Abortion. Guns. Religion. A Trump-fortified conservative majority is making its presence felt at the Supreme Court by quickly wading into high-profile social issues that have been a goal of the right for decades.
For years, frustrated conservatives, including some justices, chided a court with a majority of Republican appointees for not going far enough or passing on issues they thought demanded the court’s attention.
Now, with three appointees of former President Donald Trump on the nine-member court, longer-serving conservative Justices Samuel Alito and Clarence Thomas can cobble together five-justice majorities even without the vote of Chief Justice John Roberts.
The Trump-appointed justices represent “not only a shift of ideology but a shift of power. There are five justices to right of Roberts,” said Boston College law professor Kent Greenfield. “What that means is that the chief is not in control of the court anymore.”
In the seven months since Justice Amy Coney Barrett joined the court, conservative majorities have issued a series of orders in favor of religious worshippers who had challenged restrictions imposed because of COVID-19.
Barrett provided the fifth vote in several cases. Roberts has been unwilling to second guess elected officials in these cases and, prior to her death in September, Ginsburg also had voted to keep the restrictions on religious services in place.
Perhaps even more significant are the culture war issues that the court will, in all likelihood, rule on in the spring of 2022, in the run up to the congressional midterm elections. The justices announced Monday that they will hear an abortion case that could undermine nearly 50 years of abortion rights rulings and agreed last month to decide whether Americans have a constitutional right to carry guns in public for self-defense.
Waiting in the wings is a direct challenge to affirmative action in college admissions in a case, involving Harvard, that calls on the court to reverse a 2003 ruling upholding race as a permissible factor in admissions. A vote to hear that case next term could come before the court takes its long summer break.
A decision to hear a case takes just four votes and is no guarantee of its outcome. But on guns and abortion in particular, the court with a less-conservative lineup passed up several opportunities to wade in.
Thomas, the longest-serving current justice, has long complained about his colleagues’ timidity on these topics. For nearly 30 years, he has called on the court to overturn the landmark Roe v. Wade decision that extended abortion rights across the country. He was one of four justices who would have overturned Roe in 1992, in his first term on the court.
Instead, a five-member majority composed entirely of justices appointed by Republican presidents reaffirmed constitutional protections for women seeking abortions.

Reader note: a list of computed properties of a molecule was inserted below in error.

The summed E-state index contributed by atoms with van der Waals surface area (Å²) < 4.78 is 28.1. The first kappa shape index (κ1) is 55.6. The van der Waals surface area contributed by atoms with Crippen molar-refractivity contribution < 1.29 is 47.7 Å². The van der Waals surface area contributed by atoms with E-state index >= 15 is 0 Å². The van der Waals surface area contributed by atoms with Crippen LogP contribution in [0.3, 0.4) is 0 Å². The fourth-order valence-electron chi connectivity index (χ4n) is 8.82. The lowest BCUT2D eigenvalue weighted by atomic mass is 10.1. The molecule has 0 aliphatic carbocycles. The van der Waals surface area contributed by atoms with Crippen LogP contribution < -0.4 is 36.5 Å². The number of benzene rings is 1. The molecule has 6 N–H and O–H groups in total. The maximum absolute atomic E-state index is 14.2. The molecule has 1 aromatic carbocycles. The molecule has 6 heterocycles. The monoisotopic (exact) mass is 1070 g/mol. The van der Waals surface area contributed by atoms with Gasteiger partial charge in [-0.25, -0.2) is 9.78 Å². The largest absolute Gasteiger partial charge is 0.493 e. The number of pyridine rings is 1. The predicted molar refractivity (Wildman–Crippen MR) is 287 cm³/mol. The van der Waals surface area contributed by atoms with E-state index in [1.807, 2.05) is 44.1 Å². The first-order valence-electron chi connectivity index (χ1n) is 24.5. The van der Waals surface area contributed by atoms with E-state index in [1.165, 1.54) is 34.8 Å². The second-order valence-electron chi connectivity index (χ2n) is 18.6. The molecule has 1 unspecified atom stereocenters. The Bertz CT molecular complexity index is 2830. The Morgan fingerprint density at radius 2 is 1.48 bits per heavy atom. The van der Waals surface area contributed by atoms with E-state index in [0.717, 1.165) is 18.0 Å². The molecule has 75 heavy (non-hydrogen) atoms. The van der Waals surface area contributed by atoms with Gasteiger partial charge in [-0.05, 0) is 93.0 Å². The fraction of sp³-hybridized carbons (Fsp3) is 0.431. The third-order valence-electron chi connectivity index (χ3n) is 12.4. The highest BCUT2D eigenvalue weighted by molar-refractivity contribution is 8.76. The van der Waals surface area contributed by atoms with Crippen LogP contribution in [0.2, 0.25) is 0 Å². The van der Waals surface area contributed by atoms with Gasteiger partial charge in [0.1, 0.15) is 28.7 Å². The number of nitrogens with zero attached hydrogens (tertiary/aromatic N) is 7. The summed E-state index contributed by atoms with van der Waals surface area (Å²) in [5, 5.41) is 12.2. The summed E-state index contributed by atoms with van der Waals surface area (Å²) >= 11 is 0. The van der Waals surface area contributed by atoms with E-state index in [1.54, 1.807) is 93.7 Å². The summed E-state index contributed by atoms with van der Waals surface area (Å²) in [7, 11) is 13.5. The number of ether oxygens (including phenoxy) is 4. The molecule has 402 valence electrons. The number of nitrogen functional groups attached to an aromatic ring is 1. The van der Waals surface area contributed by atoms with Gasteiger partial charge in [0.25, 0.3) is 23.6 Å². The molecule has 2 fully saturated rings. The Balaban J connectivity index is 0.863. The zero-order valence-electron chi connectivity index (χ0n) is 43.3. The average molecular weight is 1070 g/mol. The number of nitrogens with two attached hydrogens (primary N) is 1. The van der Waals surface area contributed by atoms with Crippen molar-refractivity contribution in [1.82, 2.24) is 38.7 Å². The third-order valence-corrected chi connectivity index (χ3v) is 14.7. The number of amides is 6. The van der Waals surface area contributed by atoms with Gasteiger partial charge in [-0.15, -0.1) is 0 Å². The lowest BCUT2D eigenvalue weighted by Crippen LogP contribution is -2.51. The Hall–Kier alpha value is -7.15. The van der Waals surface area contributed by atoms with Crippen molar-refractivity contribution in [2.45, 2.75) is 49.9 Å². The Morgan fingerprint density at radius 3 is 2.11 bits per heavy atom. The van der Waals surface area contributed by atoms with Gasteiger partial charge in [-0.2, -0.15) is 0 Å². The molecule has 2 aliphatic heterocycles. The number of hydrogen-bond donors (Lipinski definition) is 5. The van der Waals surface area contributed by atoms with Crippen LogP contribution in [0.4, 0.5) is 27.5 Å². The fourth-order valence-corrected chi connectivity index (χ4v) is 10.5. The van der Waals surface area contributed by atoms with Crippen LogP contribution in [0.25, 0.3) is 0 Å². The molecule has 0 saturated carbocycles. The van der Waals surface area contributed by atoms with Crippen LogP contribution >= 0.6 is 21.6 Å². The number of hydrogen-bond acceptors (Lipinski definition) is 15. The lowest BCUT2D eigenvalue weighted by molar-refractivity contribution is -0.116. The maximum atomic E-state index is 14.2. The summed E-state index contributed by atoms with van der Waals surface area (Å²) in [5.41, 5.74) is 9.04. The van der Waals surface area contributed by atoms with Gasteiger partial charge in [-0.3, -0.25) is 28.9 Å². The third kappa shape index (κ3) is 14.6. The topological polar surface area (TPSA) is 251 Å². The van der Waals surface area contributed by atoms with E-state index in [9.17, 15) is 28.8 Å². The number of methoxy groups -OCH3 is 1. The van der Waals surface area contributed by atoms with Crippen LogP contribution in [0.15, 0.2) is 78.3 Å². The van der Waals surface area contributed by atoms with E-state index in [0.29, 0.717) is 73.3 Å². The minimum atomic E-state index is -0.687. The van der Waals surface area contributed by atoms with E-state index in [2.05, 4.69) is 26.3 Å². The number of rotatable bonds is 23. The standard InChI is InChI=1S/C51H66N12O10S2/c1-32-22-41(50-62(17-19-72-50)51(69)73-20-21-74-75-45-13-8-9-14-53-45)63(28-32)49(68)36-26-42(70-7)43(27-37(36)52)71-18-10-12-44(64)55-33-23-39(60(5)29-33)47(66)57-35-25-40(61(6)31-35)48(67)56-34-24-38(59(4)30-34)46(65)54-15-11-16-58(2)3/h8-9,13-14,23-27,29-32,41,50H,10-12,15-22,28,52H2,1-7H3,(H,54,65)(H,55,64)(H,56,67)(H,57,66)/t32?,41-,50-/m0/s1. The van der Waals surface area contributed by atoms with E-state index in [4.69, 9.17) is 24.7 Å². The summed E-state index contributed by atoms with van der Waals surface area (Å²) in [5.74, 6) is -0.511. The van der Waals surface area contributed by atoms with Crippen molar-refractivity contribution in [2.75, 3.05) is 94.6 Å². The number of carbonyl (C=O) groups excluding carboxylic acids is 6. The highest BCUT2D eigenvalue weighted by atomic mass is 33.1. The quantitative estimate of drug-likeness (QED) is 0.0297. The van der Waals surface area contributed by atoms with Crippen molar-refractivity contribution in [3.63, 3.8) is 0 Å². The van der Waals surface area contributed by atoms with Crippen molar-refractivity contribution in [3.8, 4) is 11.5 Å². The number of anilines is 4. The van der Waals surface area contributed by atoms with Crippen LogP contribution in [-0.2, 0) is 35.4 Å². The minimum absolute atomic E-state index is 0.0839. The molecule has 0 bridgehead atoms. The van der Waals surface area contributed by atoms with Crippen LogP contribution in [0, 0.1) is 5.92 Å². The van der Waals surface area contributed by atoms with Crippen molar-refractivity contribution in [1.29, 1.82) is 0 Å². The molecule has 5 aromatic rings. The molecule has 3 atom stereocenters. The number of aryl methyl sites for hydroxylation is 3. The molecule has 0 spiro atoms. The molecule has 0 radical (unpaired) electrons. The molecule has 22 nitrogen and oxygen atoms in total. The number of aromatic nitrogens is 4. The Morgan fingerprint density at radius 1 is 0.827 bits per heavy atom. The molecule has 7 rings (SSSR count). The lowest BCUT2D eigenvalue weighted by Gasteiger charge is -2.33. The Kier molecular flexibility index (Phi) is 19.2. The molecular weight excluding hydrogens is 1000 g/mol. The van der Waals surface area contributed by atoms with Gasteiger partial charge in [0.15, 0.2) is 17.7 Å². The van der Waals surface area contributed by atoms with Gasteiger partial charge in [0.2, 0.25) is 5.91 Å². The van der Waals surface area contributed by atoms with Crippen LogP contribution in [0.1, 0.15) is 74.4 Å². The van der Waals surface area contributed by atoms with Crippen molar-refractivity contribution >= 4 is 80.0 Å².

On guns, Thomas has lamented that his colleagues treat the Second Amendment “right to keep and bear arms” as a second-class right, a phrase that Barrett herself used when she was an appeals court judge.
The court’s shift to the right grows out of two untimely deaths and one crucial retirement.
It began five years ago, when Justice Antonin Scalia died suddenly and Senate Republicans refused to act on President Barack Obama’s nomination of Merrick Garland to take Scalia’s seat. Had Garland, now the attorney general, been confirmed, it would have given the court a majority appointed by Democratic presidents for the first time in 50 years.
Instead, the seat remained empty, Trump shocked the world by winning the presidency and Justice Neil Gorsuch joined the court in April 2017.
A year later the court’s “swing vote,” Justice Anthony Kennedy, retired and Trump put Justice Brett Kavanaugh in his seat.
Kennedy’s retirement essentially put Roberts at the ideological, though right-leaning, center of the court, and the chief justice has resisted public perceptions of the court as merely a political institution. He has voted with the liberal justices to uphold the Obama era health care law and strike down a Louisiana abortion regulation.
But Ginsburg’s death, which led to Barrett’s confirmation days before the 2020 election, ended a brief period in which Roberts controlled how far the court would go in either direction.
Trump had pledged to nominate “pro-life justices” and predicted back in 2016 that with three appointments, “Roe would be gone.”
Carrie Severino, whose Judicial Crisis Network spent tens of millions of dollars in support of confirming the three Trump appointees, said the justices have not shied away from big issues.
“Having Trump’s nominees on the court has made a real impact. It’s exciting to see a solid majority of the court committed to interpreting the Constitution as it’s written,” said Severino, a onetime law clerk for Thomas.
Liberal groups are alarmed at the turn of events generally and the court’s intervention in the abortion case in particular.
Take Back the Court, a group pushing for Supreme Court expansion, said in a letter it is sending to President Joe Biden that the recent developments are a predictable result of Republican efforts to keep Scalia’s seat open, then fill Ginsburg’s quickly.
“None of this is a surprise: The Supreme Court was stolen by Mitch McConnell — and its theft designed by the Federalist Society — explicitly to overturn Roe and restrict women’s rights,” the letter reads.
Biden’s commission on Supreme Court reform is holding its first meeting Wednesday. It’s supposed to report back in six months.
Ginsburg herself recognized what might come to pass with Trump’s election. In an interview with The Associated Press in July 2016, she was confident that Democratic nominee Hillary Clinton would become president and have several Supreme Court appointments.
But what, Ginsburg was asked, would happen if Trump were to win?
“I don’t want to think about that possibility, but if it should be, then everything is up for grabs,” she said.